So they recently had their primary elections, which all, I guess you'd call it, three parties run at the same time. And this outsider actually got more votes than anybody else. And so it's really looking like he very well could become the next Argentine president. And of course, you can't just switch a currency overnight. But if he won and enough people in the Senate supported this, then he really wants to push just scrapping the peso going to the dollar. And then there would be no more blue dollar or anything like that. It would just be all official at that point in time.

Jim Santos 08:44 
Right. That's something like what Ecuador did at one point. Just scrapped their own currency and went to the dollar.

Greyson Ferguson 08:49 
Exactly. It'd just be on a much larger scale, I guess.

Jim Santos 08:53 
Now, you mentioned that things are pretty affordable in Buenos Aires there, in spite of the inflation. Which kind of things are more affected by the inflation that are more expensive?

Greyson Ferguson 09:04 
If you're a local, everything is expensive. You'll go to the grocery store and everything will change prices weekly, almost. When I first got here, it was maybe once a month, you notice a little bit of changes, but now it's just every week something basic necessities are getting more expensive. But if you are coming here and you have US currency, everything is very affordable. Like, just for myself, I rent out an apartment that's fully furnished, has all the utilities, bills, everything's covered, plus all of my extra monthly expenses, going out to eat, doing activities. There's a lot of very affordable medical services. My monthly expenses are about $1,000 to $1,100 a month. And I'm not like pinching pennies or anything, it's just everything is cheap for me because I have US currency dollars.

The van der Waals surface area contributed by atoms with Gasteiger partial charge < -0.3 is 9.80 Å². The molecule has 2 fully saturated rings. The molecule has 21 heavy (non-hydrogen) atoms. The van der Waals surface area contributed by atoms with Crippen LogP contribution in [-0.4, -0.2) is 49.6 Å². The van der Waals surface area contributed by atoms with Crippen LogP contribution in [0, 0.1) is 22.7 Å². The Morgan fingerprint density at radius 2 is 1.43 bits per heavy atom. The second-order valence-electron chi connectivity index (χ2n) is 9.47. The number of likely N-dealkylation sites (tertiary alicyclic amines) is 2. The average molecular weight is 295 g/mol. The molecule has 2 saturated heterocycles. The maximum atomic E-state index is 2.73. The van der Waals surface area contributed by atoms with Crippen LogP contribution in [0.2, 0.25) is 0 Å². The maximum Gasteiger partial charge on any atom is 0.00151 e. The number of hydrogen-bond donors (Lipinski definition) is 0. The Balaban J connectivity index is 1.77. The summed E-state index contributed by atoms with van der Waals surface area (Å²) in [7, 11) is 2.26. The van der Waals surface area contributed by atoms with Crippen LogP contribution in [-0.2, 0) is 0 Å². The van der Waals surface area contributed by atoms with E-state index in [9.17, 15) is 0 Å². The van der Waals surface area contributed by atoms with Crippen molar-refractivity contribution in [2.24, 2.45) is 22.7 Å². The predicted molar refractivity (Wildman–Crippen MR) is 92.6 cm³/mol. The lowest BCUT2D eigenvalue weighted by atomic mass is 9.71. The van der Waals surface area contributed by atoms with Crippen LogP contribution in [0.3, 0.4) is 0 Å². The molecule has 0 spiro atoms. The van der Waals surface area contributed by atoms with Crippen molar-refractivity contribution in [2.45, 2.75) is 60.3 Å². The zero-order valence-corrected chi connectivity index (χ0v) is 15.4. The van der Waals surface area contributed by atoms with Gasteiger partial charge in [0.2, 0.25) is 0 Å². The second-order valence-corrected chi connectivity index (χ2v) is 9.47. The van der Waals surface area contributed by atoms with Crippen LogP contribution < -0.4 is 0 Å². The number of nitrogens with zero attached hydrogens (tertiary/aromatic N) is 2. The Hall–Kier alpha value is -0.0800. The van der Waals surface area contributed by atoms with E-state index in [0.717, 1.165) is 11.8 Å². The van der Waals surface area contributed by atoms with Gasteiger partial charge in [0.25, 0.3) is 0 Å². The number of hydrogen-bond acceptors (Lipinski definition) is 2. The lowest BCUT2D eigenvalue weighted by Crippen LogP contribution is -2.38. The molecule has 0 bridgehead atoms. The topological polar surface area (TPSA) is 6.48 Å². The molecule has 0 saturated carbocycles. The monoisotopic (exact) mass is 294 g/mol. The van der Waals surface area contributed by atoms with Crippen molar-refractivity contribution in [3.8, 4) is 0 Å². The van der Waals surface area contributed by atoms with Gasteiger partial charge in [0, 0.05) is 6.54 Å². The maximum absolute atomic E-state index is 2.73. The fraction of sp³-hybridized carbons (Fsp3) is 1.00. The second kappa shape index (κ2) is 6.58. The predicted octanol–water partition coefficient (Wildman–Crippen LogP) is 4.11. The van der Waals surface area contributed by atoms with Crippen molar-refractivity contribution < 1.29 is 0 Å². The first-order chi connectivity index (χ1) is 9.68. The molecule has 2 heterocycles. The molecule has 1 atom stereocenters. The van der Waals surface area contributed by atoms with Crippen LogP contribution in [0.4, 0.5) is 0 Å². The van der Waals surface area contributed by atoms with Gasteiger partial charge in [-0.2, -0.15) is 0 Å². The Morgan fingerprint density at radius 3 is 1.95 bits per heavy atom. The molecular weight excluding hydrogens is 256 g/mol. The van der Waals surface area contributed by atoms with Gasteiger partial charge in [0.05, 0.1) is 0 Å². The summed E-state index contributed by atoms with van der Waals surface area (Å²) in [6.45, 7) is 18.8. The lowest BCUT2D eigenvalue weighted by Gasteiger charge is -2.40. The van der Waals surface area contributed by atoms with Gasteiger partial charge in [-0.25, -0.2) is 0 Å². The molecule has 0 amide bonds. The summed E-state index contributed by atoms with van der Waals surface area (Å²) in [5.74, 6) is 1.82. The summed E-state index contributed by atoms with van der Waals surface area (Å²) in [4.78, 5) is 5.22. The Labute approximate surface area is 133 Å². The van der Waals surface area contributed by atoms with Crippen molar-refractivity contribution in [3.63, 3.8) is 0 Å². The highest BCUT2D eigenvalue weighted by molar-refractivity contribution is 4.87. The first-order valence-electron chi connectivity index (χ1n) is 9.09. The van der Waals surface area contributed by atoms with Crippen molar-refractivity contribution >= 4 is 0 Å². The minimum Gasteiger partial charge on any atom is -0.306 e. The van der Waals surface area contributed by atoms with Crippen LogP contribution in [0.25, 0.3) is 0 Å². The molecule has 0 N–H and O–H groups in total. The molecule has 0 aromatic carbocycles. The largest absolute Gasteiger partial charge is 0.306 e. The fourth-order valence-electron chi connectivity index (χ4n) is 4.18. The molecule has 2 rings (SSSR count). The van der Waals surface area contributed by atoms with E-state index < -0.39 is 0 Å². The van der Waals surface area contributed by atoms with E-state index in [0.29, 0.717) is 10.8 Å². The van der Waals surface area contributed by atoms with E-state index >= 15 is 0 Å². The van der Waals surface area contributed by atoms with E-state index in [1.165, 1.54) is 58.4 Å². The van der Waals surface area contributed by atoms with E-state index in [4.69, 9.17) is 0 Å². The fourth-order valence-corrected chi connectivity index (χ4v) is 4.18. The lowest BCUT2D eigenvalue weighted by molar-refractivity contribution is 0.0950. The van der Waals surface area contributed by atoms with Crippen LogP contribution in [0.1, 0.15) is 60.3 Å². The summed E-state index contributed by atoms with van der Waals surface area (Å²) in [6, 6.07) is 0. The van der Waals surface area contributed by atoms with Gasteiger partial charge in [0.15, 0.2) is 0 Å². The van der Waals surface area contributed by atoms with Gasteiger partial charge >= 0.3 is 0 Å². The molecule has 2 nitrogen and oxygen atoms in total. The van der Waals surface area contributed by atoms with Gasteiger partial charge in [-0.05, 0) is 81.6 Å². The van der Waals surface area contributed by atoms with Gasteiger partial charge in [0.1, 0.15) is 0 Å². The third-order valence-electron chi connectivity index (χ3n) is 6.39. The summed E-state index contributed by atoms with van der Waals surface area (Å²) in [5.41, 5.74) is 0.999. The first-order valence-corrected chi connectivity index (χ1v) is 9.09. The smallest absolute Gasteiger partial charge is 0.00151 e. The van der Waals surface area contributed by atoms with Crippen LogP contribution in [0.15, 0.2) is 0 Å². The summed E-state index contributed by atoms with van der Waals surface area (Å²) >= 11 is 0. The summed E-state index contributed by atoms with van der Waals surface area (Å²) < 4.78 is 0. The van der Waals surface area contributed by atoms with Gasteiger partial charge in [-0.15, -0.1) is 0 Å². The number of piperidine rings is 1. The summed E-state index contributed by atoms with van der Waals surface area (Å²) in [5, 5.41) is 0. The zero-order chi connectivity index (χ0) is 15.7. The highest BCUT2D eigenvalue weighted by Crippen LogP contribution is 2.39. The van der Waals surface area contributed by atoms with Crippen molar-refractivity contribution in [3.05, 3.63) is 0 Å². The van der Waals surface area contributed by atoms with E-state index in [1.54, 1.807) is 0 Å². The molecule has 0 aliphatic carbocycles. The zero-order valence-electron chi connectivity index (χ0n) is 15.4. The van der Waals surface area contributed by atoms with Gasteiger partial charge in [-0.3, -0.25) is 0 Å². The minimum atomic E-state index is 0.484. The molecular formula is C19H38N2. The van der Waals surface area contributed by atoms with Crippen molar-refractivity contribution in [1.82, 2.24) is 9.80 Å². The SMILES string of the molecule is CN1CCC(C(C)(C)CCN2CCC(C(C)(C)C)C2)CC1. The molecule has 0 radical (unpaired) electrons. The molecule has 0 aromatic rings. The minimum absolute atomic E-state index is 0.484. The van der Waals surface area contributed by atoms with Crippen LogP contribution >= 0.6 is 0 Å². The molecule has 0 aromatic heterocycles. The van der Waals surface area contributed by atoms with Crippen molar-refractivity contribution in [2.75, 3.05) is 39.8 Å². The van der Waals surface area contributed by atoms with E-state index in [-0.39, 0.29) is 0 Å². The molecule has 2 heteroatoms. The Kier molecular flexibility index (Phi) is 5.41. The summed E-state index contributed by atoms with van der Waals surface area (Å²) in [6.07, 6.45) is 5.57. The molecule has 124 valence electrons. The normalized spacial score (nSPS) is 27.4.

But if you're earning pesos…because just knowing people that work around here, they don't get raises or increases maybe once a year, and when the inflation is at 130% six months in, things are getting really hard. I hate to say it that it's good for me, but bad for them. But I guess that's just kind of the reality of it.

Jim Santos 10:27 
Is there any resentment that you feel for this?

Greyson Ferguson 10:31 
Surprisingly, no. A lot of people, they actually really want other people to come inside. I mean, to come and visit and just to bring their money and to spend money. Because for a lot of local shops and businesses, it's really the people that are visiting that have the disposable income, that are kind of keeping them afloat because locals don't have that extra money to spend. And so I was actually very surprised that there isn't more resentment. 

But Argentinians are very proud people, but they're tired of the government and they have completely accepted the inflation issue. And so they accept everyone tells me, tell your friends, tell everyone to come, please come. So, surprisingly, no. At least I have not experienced any resentment towards myself here.

Jim Santos 11:26